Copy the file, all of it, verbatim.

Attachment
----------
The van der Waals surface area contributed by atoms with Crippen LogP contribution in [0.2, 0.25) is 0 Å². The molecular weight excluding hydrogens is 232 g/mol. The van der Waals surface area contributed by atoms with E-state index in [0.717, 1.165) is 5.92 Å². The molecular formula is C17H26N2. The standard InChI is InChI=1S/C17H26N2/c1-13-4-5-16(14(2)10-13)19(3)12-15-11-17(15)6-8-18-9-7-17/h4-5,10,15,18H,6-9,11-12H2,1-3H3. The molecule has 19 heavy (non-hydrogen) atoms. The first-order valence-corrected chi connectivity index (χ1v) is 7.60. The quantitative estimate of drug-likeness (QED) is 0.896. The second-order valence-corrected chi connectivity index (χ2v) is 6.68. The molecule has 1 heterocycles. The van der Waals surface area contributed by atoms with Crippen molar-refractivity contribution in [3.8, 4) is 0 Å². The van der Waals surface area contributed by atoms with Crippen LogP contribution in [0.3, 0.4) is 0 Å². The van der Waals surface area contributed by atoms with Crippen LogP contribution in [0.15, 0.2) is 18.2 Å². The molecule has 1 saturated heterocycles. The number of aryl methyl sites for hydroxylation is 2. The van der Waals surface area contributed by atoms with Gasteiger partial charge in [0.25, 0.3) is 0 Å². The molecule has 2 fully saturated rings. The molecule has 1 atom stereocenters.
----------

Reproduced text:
The van der Waals surface area contributed by atoms with Crippen LogP contribution in [0.2, 0.25) is 0 Å². The molecular weight excluding hydrogens is 232 g/mol. The van der Waals surface area contributed by atoms with E-state index in [0.717, 1.165) is 5.92 Å². The molecular formula is C17H26N2. The standard InChI is InChI=1S/C17H26N2/c1-13-4-5-16(14(2)10-13)19(3)12-15-11-17(15)6-8-18-9-7-17/h4-5,10,15,18H,6-9,11-12H2,1-3H3. The molecule has 19 heavy (non-hydrogen) atoms. The first-order valence-corrected chi connectivity index (χ1v) is 7.60. The quantitative estimate of drug-likeness (QED) is 0.896. The second-order valence-corrected chi connectivity index (χ2v) is 6.68. The molecule has 1 heterocycles. The van der Waals surface area contributed by atoms with Crippen molar-refractivity contribution in [3.8, 4) is 0 Å². The van der Waals surface area contributed by atoms with Crippen LogP contribution in [0.3, 0.4) is 0 Å². The van der Waals surface area contributed by atoms with Crippen LogP contribution in [0.15, 0.2) is 18.2 Å². The molecule has 1 saturated heterocycles. The number of aryl methyl sites for hydroxylation is 2. The van der Waals surface area contributed by atoms with Gasteiger partial charge in [0.25, 0.3) is 0 Å². The molecule has 2 fully saturated rings. The molecule has 1 atom stereocenters.